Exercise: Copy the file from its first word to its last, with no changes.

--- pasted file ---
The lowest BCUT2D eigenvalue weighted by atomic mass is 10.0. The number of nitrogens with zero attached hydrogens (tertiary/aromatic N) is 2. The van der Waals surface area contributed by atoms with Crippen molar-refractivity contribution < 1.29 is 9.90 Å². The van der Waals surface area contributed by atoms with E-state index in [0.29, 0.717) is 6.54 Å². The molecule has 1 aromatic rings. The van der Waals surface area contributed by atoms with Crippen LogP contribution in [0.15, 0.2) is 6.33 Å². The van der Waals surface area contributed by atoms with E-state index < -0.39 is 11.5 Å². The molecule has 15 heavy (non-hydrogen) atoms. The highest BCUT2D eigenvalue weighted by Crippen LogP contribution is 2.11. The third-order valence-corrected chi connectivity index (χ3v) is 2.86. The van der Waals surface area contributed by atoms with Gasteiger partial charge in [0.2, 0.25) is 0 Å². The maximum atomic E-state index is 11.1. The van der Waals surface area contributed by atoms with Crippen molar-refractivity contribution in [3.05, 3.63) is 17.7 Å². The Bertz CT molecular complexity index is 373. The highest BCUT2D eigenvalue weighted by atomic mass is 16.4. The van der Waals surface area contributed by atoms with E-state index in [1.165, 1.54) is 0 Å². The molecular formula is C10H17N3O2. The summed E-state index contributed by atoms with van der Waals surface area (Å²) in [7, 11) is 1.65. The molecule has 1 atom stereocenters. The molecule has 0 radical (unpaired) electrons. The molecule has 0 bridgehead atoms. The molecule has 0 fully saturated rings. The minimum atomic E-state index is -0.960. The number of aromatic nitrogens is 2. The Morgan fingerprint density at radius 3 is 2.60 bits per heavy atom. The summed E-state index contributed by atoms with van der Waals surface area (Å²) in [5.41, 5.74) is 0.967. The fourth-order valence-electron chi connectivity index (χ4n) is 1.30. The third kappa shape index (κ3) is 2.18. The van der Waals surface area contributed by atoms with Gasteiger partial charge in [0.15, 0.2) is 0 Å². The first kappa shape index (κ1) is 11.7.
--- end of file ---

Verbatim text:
The lowest BCUT2D eigenvalue weighted by atomic mass is 10.0. The number of nitrogens with zero attached hydrogens (tertiary/aromatic N) is 2. The van der Waals surface area contributed by atoms with Crippen molar-refractivity contribution < 1.29 is 9.90 Å². The van der Waals surface area contributed by atoms with E-state index in [0.29, 0.717) is 6.54 Å². The molecule has 1 aromatic rings. The van der Waals surface area contributed by atoms with Crippen LogP contribution in [0.15, 0.2) is 6.33 Å². The van der Waals surface area contributed by atoms with E-state index < -0.39 is 11.5 Å². The molecule has 15 heavy (non-hydrogen) atoms. The highest BCUT2D eigenvalue weighted by Crippen LogP contribution is 2.11. The third-order valence-corrected chi connectivity index (χ3v) is 2.86. The van der Waals surface area contributed by atoms with Gasteiger partial charge in [0.2, 0.25) is 0 Å². The maximum atomic E-state index is 11.1. The van der Waals surface area contributed by atoms with Crippen molar-refractivity contribution in [3.05, 3.63) is 17.7 Å². The Bertz CT molecular complexity index is 373. The highest BCUT2D eigenvalue weighted by atomic mass is 16.4. The van der Waals surface area contributed by atoms with E-state index in [1.165, 1.54) is 0 Å². The molecular formula is C10H17N3O2. The summed E-state index contributed by atoms with van der Waals surface area (Å²) in [7, 11) is 1.65. The molecule has 1 atom stereocenters. The molecule has 0 radical (unpaired) electrons. The molecule has 0 bridgehead atoms. The molecule has 0 fully saturated rings. The minimum atomic E-state index is -0.960. The number of aromatic nitrogens is 2. The Morgan fingerprint density at radius 3 is 2.60 bits per heavy atom. The summed E-state index contributed by atoms with van der Waals surface area (Å²) in [5.41, 5.74) is 0.967. The fourth-order valence-electron chi connectivity index (χ4n) is 1.30. The third kappa shape index (κ3) is 2.18. The van der Waals surface area contributed by atoms with Gasteiger partial charge in [0.15, 0.2) is 0 Å². The first kappa shape index (κ1) is 11.7.